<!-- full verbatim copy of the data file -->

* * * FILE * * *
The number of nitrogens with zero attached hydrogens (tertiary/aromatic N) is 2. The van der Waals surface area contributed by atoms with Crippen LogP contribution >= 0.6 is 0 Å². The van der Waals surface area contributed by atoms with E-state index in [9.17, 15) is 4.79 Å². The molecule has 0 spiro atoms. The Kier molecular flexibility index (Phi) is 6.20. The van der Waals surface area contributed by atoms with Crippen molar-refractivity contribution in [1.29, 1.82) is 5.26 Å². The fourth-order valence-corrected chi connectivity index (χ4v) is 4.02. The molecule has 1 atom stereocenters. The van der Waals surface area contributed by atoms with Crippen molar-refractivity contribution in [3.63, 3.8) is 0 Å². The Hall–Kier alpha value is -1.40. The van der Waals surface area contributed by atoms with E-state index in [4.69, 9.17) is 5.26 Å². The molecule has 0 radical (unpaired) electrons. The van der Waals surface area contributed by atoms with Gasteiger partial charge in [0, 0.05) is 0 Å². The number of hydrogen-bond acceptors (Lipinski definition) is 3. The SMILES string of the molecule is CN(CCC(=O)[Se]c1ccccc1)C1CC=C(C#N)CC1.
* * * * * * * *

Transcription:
The number of nitrogens with zero attached hydrogens (tertiary/aromatic N) is 2. The van der Waals surface area contributed by atoms with Crippen LogP contribution >= 0.6 is 0 Å². The van der Waals surface area contributed by atoms with E-state index in [9.17, 15) is 4.79 Å². The molecule has 0 spiro atoms. The Kier molecular flexibility index (Phi) is 6.20. The van der Waals surface area contributed by atoms with Crippen molar-refractivity contribution in [1.29, 1.82) is 5.26 Å². The fourth-order valence-corrected chi connectivity index (χ4v) is 4.02. The molecule has 1 atom stereocenters. The van der Waals surface area contributed by atoms with Crippen molar-refractivity contribution in [3.63, 3.8) is 0 Å². The Hall–Kier alpha value is -1.40. The van der Waals surface area contributed by atoms with E-state index in [4.69, 9.17) is 5.26 Å². The molecule has 0 radical (unpaired) electrons. The van der Waals surface area contributed by atoms with Gasteiger partial charge in [0, 0.05) is 0 Å². The number of hydrogen-bond acceptors (Lipinski definition) is 3. The SMILES string of the molecule is CN(CCC(=O)[Se]c1ccccc1)C1CC=C(C#N)CC1.